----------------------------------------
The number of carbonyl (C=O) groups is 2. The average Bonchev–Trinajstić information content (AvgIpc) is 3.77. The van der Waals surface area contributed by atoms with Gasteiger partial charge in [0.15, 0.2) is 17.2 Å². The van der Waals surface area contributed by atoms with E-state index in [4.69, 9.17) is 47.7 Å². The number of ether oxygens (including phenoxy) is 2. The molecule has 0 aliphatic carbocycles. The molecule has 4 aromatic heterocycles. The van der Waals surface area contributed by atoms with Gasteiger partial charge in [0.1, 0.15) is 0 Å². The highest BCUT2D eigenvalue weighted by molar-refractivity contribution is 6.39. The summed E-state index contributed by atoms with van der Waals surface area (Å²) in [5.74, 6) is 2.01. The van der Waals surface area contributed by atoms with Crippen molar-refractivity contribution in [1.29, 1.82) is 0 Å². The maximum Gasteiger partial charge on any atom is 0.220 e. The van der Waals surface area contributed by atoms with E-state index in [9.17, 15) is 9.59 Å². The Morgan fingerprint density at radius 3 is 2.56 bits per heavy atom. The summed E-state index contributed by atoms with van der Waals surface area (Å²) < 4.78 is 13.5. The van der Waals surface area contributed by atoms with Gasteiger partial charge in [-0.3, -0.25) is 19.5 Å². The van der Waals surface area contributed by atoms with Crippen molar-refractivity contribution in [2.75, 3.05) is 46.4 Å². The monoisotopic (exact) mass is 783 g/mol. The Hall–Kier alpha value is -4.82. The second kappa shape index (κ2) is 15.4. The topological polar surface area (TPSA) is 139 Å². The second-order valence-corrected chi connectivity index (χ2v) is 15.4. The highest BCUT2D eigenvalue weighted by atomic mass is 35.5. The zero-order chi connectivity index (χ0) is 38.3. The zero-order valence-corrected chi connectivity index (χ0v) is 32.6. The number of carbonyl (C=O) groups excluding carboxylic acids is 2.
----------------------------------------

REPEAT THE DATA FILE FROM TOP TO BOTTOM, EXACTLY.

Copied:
The number of carbonyl (C=O) groups is 2. The average Bonchev–Trinajstić information content (AvgIpc) is 3.77. The van der Waals surface area contributed by atoms with Gasteiger partial charge in [0.15, 0.2) is 17.2 Å². The van der Waals surface area contributed by atoms with E-state index in [4.69, 9.17) is 47.7 Å². The number of ether oxygens (including phenoxy) is 2. The molecule has 0 aliphatic carbocycles. The molecule has 4 aromatic heterocycles. The van der Waals surface area contributed by atoms with Gasteiger partial charge in [0.1, 0.15) is 0 Å². The highest BCUT2D eigenvalue weighted by molar-refractivity contribution is 6.39. The summed E-state index contributed by atoms with van der Waals surface area (Å²) in [5.74, 6) is 2.01. The van der Waals surface area contributed by atoms with Crippen molar-refractivity contribution in [1.29, 1.82) is 0 Å². The maximum Gasteiger partial charge on any atom is 0.220 e. The van der Waals surface area contributed by atoms with E-state index in [9.17, 15) is 9.59 Å². The Morgan fingerprint density at radius 3 is 2.56 bits per heavy atom. The summed E-state index contributed by atoms with van der Waals surface area (Å²) < 4.78 is 13.5. The van der Waals surface area contributed by atoms with Gasteiger partial charge in [-0.3, -0.25) is 19.5 Å². The van der Waals surface area contributed by atoms with Crippen molar-refractivity contribution in [2.75, 3.05) is 46.4 Å². The monoisotopic (exact) mass is 783 g/mol. The Hall–Kier alpha value is -4.82. The second kappa shape index (κ2) is 15.4. The topological polar surface area (TPSA) is 139 Å². The second-order valence-corrected chi connectivity index (χ2v) is 15.4. The highest BCUT2D eigenvalue weighted by atomic mass is 35.5. The zero-order chi connectivity index (χ0) is 38.3. The zero-order valence-corrected chi connectivity index (χ0v) is 32.6. The number of carbonyl (C=O) groups excluding carboxylic acids is 2.